Alcoa (NYSE:AA) recently conducted a ground breaking ceremony for its planned $275 million expansion of the Tennessee operations. The expansion is being carried out to meet the rapidly growing demand for aluminum in the auto production segment and is supposed to be completed by mid-2015.
While the automotive sector has been lagging in recent times, Alcoa is adopting a long-term perspective with this move. The company expects the demand for aluminum for auto production to double by 2025 from the current levels. 
As we have argued in the past, Alcoa’s future growth is likely to come from value-added products that it supplies to the automotive and aerospace sectors. The company’s fortunes currently tend to be volatile because of its dependence on aluminum prices which don’t always reflect the fundamentals of demand and supply.
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Alcoa’s Value Added Products
Alcoa manufactures value added products in two business segments: Global Rolled Products (GRP) and Engineered Products and Solutions (EPS). Both divisions meet the needs of the automotive segment among others.
The GRP segment produces and sells aluminum plate, sheet and foil. Products in this segment include rigid container sheet, which is sold directly to customers in the packaging and consumer market and is used in the production of aluminum beverage cans. This segment also includes sheet and plate used in the aerospace, automotive, commercial transportation and building and construction markets.
The EPS division produces titanium, aluminum, and super alloy investment castings, forgings and fasteners, aluminum wheels, integrated aluminum structural systems, and architectural extrusions used in the aerospace, automotive, building and construction, commercial transportation and power generation markets. These products are sold directly to customers and through distributors. This division also manufactures hard alloy extrusions products, which are sold to customers in the aerospace, automotive, commercial transportation, and industrial products markets. 
The GRP and EPS divisions have been largely responsible for cushioning the impact of weak aluminum prices. Consider Alcoa’s Q2 2013 results. In the GRP division, after-tax operating income (ATOI) declined marginally on a sequential basis to $79 million from $81 million due to low metal prices, largely offset by productivity gains and higher volumes. But in the EPS division, ATOI rose sequentially from $173 million to $193 million due to innovation, productivity gains and higher sales volumes. In fact, the EPS division recorded its best ever EBITDA margin in the second quarter. Thus, these two divisions were relatively insulated from the impact of low aluminum prices.
To appreciate the resilience and importance of these divisions, one needs to consider the earnings numbers for the Primary Metals division whose performance is dependent on aluminum prices. Here, falling London Metal Exchange (LME) prices impacted ATOI negatively by $81 million and was the major reason why ATOI fell from $39 million in Q2 2012 to a negative $32 million in Q2 2013. ((Alcoa Q2 2013 Earnings Presentation, SEC))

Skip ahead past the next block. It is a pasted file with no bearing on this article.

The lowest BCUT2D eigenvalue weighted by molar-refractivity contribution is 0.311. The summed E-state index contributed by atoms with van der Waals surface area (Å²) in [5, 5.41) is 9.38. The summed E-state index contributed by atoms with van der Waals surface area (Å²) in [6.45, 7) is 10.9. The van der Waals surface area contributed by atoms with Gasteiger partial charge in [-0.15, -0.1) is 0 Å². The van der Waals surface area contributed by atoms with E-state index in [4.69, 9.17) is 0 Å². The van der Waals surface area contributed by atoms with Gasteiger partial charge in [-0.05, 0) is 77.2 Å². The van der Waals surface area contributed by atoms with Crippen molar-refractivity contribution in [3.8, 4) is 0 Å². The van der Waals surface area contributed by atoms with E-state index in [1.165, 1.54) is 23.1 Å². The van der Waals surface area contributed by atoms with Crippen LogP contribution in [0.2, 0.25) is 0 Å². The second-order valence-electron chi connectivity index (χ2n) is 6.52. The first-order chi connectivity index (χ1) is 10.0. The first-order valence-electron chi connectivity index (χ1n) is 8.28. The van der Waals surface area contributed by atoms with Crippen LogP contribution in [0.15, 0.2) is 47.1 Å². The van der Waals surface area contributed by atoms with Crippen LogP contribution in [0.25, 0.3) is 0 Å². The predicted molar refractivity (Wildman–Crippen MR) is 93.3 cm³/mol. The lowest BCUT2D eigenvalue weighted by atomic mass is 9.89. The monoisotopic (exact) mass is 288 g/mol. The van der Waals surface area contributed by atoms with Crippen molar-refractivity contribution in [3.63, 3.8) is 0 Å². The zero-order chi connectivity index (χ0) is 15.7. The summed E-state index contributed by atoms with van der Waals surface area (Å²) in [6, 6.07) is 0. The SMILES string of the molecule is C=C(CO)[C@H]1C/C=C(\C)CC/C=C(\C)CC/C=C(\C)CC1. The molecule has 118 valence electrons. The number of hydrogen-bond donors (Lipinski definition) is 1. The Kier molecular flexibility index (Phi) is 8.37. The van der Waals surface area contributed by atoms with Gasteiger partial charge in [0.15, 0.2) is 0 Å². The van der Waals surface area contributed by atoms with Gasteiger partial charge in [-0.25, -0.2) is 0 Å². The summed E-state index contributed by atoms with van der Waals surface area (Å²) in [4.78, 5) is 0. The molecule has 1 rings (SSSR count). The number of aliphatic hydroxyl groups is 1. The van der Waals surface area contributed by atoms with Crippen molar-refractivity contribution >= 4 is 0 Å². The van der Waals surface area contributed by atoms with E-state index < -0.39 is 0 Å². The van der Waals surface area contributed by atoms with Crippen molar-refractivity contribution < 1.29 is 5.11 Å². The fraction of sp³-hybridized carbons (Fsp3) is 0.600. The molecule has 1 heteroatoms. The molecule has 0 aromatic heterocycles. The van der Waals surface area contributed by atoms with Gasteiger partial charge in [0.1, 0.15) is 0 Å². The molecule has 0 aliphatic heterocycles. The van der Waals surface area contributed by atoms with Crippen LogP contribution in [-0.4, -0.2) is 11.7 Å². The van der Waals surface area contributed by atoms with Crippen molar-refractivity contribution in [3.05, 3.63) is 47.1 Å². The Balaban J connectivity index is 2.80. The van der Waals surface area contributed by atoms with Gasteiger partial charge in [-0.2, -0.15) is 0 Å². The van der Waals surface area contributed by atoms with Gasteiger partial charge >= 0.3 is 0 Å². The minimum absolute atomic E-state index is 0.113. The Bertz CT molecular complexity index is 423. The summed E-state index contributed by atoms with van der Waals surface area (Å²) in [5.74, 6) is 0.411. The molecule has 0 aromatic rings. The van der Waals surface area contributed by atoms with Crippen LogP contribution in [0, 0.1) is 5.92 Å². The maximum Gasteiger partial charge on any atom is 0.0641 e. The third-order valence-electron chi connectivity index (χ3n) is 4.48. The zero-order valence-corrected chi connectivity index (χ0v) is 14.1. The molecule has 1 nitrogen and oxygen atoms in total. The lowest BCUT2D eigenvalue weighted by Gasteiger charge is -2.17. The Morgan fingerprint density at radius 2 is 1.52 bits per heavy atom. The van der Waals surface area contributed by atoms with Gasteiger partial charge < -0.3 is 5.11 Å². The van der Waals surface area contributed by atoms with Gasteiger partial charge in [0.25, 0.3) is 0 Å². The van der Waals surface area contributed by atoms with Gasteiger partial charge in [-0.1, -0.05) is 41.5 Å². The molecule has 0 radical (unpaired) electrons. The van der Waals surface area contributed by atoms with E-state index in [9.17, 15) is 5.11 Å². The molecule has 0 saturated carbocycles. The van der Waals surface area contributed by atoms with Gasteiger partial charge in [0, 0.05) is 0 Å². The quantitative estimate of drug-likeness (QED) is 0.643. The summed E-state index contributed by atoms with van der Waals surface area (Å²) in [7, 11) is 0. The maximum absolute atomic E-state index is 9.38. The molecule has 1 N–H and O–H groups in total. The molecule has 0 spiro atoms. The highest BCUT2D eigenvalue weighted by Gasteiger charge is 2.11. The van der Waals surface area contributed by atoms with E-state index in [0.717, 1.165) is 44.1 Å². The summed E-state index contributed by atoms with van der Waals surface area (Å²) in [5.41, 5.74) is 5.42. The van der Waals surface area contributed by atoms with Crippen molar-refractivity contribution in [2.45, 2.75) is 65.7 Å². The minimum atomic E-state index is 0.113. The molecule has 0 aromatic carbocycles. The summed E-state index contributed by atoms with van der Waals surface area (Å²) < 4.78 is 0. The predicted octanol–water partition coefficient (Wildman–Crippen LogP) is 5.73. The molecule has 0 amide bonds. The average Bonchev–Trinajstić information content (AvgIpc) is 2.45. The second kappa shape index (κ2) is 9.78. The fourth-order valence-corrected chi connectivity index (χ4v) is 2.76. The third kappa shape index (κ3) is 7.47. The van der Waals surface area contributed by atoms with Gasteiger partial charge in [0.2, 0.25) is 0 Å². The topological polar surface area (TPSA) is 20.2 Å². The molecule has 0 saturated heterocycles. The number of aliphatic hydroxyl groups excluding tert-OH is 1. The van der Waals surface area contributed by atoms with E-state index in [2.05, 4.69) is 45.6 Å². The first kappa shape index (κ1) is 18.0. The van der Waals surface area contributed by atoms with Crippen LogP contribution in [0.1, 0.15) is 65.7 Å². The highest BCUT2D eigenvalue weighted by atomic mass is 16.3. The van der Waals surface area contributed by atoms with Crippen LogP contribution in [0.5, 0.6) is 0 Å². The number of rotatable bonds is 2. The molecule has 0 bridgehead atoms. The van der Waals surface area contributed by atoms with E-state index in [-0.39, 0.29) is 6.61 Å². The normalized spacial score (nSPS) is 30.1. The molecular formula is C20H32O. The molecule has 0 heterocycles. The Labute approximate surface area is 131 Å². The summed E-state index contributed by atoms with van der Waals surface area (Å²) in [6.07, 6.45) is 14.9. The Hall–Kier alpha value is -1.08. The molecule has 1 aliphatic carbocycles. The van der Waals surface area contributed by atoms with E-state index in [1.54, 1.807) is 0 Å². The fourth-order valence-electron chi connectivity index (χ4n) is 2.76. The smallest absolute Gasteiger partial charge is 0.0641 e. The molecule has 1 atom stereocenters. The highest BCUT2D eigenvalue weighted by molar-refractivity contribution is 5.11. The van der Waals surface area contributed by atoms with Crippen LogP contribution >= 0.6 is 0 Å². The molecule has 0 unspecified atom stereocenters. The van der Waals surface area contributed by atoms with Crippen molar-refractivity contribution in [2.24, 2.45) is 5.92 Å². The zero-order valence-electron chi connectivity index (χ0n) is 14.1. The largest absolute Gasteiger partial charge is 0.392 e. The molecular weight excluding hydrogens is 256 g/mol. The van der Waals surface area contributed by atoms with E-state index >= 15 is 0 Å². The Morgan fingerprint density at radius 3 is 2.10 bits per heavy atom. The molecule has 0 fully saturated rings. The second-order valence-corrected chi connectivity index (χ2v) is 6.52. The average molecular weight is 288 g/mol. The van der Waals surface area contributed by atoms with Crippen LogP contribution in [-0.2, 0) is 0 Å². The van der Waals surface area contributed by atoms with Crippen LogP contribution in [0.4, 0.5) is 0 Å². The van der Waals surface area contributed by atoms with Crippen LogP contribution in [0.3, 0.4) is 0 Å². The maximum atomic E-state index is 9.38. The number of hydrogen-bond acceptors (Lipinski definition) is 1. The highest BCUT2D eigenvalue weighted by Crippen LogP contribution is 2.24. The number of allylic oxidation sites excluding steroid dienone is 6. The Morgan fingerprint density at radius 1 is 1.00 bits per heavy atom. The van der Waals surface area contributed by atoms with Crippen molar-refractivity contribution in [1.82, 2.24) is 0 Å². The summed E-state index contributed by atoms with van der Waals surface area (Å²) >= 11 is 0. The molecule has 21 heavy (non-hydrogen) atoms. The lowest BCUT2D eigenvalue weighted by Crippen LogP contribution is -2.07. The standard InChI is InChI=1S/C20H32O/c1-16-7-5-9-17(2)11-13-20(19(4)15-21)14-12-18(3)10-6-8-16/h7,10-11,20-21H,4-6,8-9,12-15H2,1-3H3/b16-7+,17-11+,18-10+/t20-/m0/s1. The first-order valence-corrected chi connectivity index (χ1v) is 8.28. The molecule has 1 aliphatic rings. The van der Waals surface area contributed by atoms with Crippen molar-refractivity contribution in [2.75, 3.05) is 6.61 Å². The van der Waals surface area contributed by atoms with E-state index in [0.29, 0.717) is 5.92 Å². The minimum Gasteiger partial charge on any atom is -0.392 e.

The Tennessee Expansion
In its Q2 2013 earnings presentation, Alcoa projected that the aluminum body sheet content per vehicle in North America will rise from 14 pounds in 2012 to nearly 55 pounds in 2015 and 136 pounds in 2025. This represents a mind-boggling ten-fold increase in aluminum content per vehicle over the next 13 years. According to the company, the increase in aluminum intensity per vehicle will occur due to the new U.S. Corporate Average Fuel Economy (CAFE) standards which demand better fuel economy in vehicles from manufacturers. This can be achieved by replacing steel with aluminum to make vehicles lighter.
In order to meet the industry’s projected needs, Alcoa needs to expand its production capacity. It has already been doing so by investing nearly $300 million for the expansion of its Davenport Works plant in Iowa. This project is currently underway and scheduled to be completed by the end of 2013. However, it would be sufficient to meet the projected increase in demand only till 2015. The expansion of the plant in Tennessee is aimed at taking care of the incremental demand beyond 2015. Most importantly, the long-term supply contracts with customers are already in place for incremental growth in production volume.
As a result of this expansion, we expect growth in revenues and margins for the GRP and EPS segments beyond 2015. Since the company hasn’t yet disclosed details about the expected additional revenue stream, we will have to wait till the next earnings conference call to get a better idea of the same. However, any step that Alcoa takes to expand its value-added products business is certainly positive for its valuation and share price.
We have a Trefis price estimate for Alcoa of $7.Notes:
- Alcoa Breaks Ground on $275 Million Auto Expansion in Tennessee, Alcoa News Release [↩]
- Alcoa 2012 10-K, SEC [↩]